And if you don't wanna defile the BG2 files with an external applications, I also have a solution for you. This means, it's a method for those who quickly want to start an adventure with several different characters at once. You need your game save from single player mode, best right after leaving Irenicus's dungeons, which you transfer to the folder with multiplayer saves. You give all the main character's items to someone else. After saving the game, you can swap your character for a completely new one in the right menu tab. He will indeed lose a few experience points, but that's a small price to pay. Then you can move the file back to the single player saves folder. And voila, you can create any character you want, without having to trudge through the same corridors again.

And since Baldur’s Gate 2 allows for various mixes of classes, skills, artifacts, or strategies dependent on who we have in the team – it just makes you want to experiment. You just want to play with this weird D&D mechanics, and – experience this adventure once again. The number of treats hidden here for the patient players is overwhelming. More than once I wanted to do an exact, final walkthrough, during which I would clear everything but in a slightly different way than the previous (exact and final) walkthrough – but I was discouraged by the need to cut through a familiar location.

Intruders have invaded the area again, master

Fact that Baldur’s Gate 3, despite all the changes, differences and time jump, is still very much in the spirit of the "sequel" – is evident from the very beginning. We are being abducted and imprisoned by enemy forces, who want something from us. And what if this time instead of a wizard we have mind flayers?<br> Well, this makes escaping captivity even sweeter – and harder.

Generally, in the early access of the third Baldur's Gate, my only pain – apart from the horror provoked by the awareness of how many hours this game will devour from my life after the premiere – was the beginning. I mean the fact that you have to struggle through a fairly linear tutorial prologue again. The airship of the enemies occupied time similar to Irenicus's dungeon. You had to wade through this introduction about a critical feature – but one that players understand after the first playthrough. Because it works the same as in Baldur's Gate 2. We learn about the plot twist, the mechanics, and the game tells us what to do, explains what works and how it works.

The first time is very important even for the old gamers, but with each next attempt we want to immediately taste the freedom (as much as a production with a structure similar to Divinity Original Sin 2 allows). And again, it was too long for me. I had to "hang around" in this temporary location for an hour, if not an hour and a half or two (it's possible that when I played this, the time spent there reached this upper limit; if a certain production doesn't overwhelm me, I like to "lick the walls" and check everything). And this raised the same dilemma for the second approach – to suffer or wait for some ways around it?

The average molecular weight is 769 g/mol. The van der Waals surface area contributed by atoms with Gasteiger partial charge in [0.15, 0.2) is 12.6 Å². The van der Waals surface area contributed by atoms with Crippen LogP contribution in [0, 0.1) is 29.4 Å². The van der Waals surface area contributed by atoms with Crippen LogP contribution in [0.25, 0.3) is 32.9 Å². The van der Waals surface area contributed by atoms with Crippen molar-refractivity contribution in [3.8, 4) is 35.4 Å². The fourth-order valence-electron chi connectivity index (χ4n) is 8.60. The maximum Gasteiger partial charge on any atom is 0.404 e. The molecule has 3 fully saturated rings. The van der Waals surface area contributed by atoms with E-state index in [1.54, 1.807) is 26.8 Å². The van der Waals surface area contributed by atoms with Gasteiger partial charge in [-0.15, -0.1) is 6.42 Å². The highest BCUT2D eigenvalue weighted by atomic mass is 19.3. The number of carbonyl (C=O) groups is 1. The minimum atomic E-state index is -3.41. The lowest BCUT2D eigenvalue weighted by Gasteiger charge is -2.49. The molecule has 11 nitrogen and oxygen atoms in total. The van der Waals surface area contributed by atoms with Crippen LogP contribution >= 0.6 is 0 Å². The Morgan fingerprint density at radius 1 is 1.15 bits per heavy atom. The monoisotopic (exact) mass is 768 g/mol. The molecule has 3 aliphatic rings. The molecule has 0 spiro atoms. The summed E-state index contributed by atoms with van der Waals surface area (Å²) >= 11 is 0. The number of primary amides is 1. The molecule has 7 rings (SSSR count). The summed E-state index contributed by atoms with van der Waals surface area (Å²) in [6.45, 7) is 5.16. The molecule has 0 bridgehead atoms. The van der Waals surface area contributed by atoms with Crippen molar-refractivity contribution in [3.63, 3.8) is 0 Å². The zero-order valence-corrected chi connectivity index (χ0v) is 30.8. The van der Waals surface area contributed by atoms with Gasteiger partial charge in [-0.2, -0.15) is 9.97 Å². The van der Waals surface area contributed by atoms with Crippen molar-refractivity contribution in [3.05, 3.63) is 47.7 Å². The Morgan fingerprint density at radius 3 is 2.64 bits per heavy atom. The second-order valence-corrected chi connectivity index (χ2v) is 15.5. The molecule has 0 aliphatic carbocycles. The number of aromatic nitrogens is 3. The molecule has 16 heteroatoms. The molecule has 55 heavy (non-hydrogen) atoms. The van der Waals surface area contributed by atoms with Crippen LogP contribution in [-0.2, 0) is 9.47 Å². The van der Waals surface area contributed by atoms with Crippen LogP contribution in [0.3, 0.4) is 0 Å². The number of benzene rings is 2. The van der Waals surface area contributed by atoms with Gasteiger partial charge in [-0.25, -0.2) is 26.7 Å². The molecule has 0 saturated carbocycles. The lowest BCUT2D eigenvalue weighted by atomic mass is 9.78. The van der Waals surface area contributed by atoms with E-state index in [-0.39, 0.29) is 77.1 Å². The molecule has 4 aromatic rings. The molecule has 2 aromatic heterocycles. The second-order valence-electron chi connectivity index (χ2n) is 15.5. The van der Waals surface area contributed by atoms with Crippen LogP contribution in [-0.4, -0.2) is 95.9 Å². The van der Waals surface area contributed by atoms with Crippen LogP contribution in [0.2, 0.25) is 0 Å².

Fortunately, Larian Studio, probably after feedback from players, concluded that this segment could be done differently. Eventually, in Baldur’s Gate 3, we spend only about 10-20 minutes in the starting location (time checked with a watch in hand). You can live with it. It's quick, simple and necessary. This fragment quickly and efficiently familiarizes us with the subject, combined with an "epic" introductory movie providing enough motivation to gather your party before venturing forth. And to find out what's going on, why it's us ending up with a telepathic tadpole in the brain, and what it means. And quite quickly start doing it at your own discretion in a normal game environment.

Well, Baldur's Gate 3 is a very strange title, developed under special conditions. For a budget that many independent studios simply cannot afford. Created by a team that is currently on a win-streak, and similar to, for example, Supergiant Games with Hades (or the same Larian with Divinity: Original Sin 2), heared feedback from players in recent years. I am very curious whether any major studio will take the proper lessons from the success of the crazy Belgians. Such that you can work with fanbase, at least listen to some of their comments (those without aggression and venom in their words). And just make games for players, not for some mysterious target pulled out of focus group charts. Time will tell. The time that has just started to consume all of us, Baldur’s Gate 3. Help me.

Hubert Sosnowski | Gamepressure.com

Hubert Sosnowski

Hubert Sosnowski

A raccoon in disguise. Had his head blown by Baldur's Gate, Todd McFarlane, Paul Verhoeven, Steven Erikson and J. Michael Straczynski. He wrote for the Polish Playboy, published a couple of short stories in magazines and books.


Baldur's Gate 3

Baldur's Gate 3